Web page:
Much has been done in the way of backstage photographs of ladyboy cabaret shows in Bangkok and Pattaya, but I felt like I couldn’t readily talk about or explore this aspect of the culture without experiencing it firsthand. So my assistant contacted Tiffany’s Show in Pattaya and asked their PR director if it would be OK for me to come by and take some pictures. After a lot of back and forth and a few roadblocks, she finally agreed. The above images are from the hour that I had with everyone as they prepared for their show.
It’s funny how connections are made. Another assistant had introduced me to her friend in Bangkok, and I photographed her and agreed to come by the next day to meet some of her friends as they did hair and makeup for an iPhone 4 commercial. There I met another woman named Mae and took a portrait of her. When I mentioned that I was trying to get backstage at Tiffany’s, Mae told me that she had a friend that was in the show. Her friend, Tu, couldn’t get me backstage, but invited me over to her house to take her portrait in Pattaya, on my first night there, at about midnight after her last show (that’s another post). First we stopped by the main choreographer’s house and I met him and another show performer while there. The choreographer owned a marble bust of Marilyn Monroe adorned in a retired stage outfit from one of his earlier shows. Nothing to do with connections, but it was amazing. They said nice things about me to the PR director and I was eventually granted the access I wanted on my last day there. It pays to be nice. And ridiculously good looking and charming.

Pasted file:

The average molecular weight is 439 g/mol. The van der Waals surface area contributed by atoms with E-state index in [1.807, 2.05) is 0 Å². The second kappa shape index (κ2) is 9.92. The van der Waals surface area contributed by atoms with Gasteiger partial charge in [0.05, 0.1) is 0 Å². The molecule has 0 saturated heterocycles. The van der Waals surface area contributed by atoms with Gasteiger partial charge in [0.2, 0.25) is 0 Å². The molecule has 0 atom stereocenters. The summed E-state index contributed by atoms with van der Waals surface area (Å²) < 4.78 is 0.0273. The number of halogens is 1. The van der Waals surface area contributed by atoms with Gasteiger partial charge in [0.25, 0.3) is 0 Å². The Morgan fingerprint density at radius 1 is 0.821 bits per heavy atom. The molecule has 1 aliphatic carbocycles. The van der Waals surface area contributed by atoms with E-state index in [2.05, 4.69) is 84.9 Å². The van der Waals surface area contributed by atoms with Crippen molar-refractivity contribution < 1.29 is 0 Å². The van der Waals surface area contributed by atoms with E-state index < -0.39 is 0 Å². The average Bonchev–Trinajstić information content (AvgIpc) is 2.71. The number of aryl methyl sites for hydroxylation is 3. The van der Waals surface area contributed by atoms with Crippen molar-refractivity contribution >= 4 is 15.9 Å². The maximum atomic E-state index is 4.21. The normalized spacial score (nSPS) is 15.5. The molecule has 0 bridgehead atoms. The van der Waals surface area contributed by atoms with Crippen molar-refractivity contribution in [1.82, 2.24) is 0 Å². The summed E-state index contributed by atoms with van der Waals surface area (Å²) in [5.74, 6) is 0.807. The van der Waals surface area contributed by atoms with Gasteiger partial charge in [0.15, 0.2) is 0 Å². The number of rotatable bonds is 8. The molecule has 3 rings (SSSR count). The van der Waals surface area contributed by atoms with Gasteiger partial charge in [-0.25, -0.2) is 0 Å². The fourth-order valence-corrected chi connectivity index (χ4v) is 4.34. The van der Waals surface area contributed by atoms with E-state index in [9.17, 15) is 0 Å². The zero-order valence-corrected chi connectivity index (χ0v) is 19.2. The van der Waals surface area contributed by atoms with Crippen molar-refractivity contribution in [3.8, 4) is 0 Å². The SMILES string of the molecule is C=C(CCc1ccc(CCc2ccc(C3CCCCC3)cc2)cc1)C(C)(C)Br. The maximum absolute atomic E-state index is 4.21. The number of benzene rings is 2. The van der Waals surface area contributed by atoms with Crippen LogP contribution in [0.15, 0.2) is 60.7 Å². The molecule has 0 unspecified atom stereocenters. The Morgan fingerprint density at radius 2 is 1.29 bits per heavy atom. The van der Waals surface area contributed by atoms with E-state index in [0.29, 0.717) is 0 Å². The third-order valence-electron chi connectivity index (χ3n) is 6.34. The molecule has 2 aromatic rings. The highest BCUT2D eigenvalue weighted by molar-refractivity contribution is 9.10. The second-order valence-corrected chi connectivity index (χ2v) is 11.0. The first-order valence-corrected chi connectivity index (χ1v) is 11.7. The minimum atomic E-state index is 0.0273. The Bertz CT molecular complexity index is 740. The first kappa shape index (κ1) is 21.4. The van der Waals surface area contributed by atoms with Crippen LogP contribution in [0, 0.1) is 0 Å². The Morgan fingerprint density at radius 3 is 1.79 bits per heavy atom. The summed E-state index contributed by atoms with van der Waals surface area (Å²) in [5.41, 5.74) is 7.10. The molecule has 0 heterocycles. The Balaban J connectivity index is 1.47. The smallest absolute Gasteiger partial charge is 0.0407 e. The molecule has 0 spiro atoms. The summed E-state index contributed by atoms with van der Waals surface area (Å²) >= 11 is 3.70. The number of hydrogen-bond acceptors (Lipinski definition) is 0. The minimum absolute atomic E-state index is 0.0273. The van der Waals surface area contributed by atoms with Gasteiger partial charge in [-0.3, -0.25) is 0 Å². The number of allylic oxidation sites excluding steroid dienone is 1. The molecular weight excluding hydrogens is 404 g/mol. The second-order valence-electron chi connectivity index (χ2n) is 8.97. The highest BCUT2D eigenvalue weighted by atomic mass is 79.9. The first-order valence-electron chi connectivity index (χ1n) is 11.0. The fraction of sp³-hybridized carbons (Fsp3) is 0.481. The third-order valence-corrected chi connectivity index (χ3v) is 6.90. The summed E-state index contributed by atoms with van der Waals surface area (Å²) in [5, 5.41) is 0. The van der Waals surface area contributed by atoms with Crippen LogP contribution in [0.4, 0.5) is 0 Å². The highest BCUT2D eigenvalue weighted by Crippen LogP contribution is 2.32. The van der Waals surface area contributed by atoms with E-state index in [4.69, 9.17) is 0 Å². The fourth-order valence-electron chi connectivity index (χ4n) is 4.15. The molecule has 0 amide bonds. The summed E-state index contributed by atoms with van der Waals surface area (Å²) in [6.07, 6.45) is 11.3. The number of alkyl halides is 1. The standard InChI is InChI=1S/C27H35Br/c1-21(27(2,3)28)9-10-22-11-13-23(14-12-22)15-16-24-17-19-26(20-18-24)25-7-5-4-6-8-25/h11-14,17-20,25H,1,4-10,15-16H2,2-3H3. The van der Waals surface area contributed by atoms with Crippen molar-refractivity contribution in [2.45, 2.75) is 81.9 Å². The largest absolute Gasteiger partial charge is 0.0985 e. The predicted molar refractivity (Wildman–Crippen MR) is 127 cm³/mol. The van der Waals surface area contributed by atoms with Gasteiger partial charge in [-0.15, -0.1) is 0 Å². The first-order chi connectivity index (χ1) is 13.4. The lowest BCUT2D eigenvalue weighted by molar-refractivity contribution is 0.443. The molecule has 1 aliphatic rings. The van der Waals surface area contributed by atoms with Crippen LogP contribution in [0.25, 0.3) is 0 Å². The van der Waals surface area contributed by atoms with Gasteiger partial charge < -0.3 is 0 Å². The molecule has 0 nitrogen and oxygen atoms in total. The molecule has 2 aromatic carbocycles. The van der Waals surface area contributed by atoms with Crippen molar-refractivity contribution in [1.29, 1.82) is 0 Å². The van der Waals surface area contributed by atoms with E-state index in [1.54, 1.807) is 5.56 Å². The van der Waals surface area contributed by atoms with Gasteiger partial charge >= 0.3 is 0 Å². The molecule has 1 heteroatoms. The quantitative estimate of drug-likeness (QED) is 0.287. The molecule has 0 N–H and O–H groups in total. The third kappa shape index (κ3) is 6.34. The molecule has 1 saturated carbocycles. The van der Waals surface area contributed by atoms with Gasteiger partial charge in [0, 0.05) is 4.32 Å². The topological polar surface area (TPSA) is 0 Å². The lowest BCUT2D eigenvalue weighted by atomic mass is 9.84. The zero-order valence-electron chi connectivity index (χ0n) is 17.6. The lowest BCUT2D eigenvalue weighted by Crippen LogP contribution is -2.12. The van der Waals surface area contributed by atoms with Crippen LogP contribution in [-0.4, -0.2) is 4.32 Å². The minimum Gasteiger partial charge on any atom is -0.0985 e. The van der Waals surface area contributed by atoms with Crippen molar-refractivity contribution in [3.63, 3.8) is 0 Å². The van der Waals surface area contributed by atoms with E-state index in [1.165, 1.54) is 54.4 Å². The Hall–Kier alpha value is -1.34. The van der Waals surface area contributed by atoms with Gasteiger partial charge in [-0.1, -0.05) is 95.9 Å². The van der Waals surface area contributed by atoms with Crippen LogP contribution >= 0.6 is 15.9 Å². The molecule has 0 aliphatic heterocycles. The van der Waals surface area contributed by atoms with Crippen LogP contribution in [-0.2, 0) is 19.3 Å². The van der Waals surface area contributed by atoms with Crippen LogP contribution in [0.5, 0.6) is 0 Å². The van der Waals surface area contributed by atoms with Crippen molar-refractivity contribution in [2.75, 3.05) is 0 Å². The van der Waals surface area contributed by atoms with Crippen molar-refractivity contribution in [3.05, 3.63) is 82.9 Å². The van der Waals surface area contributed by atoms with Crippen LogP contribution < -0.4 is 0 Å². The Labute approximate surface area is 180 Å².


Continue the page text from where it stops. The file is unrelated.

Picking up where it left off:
Backstage was lots of makeup. Like an hour of straight makeup. Foundation. More foundation. And then a little more foundation. Some color. Some eyelashes. Some glitter. Some crazy outfits. I had a great time and everyone was very nice and welcoming, but after about fifteen minutes I felt like I was spinning my wheels. How many times can I get someone’s reflection in their hand mirror? How many ways can I photograph someone with pursed lips applying gloss? But just being there was great. Seeing it happen, the complete normalcy and the whole routine of it, seemed absurdly, well, regular. I stuck it through and got some images I’m happy with. I’m sure something from the backstage will make it into an edit, because it’s such a large part of the culture and one of the few things that most people know about ladyboys in Thailand (they do cabaret!), so I feel like it needs to be represented. Plus too it’s so distinctly different from the other people I met. Like the Olympics or World Series of the transgendered fashion world.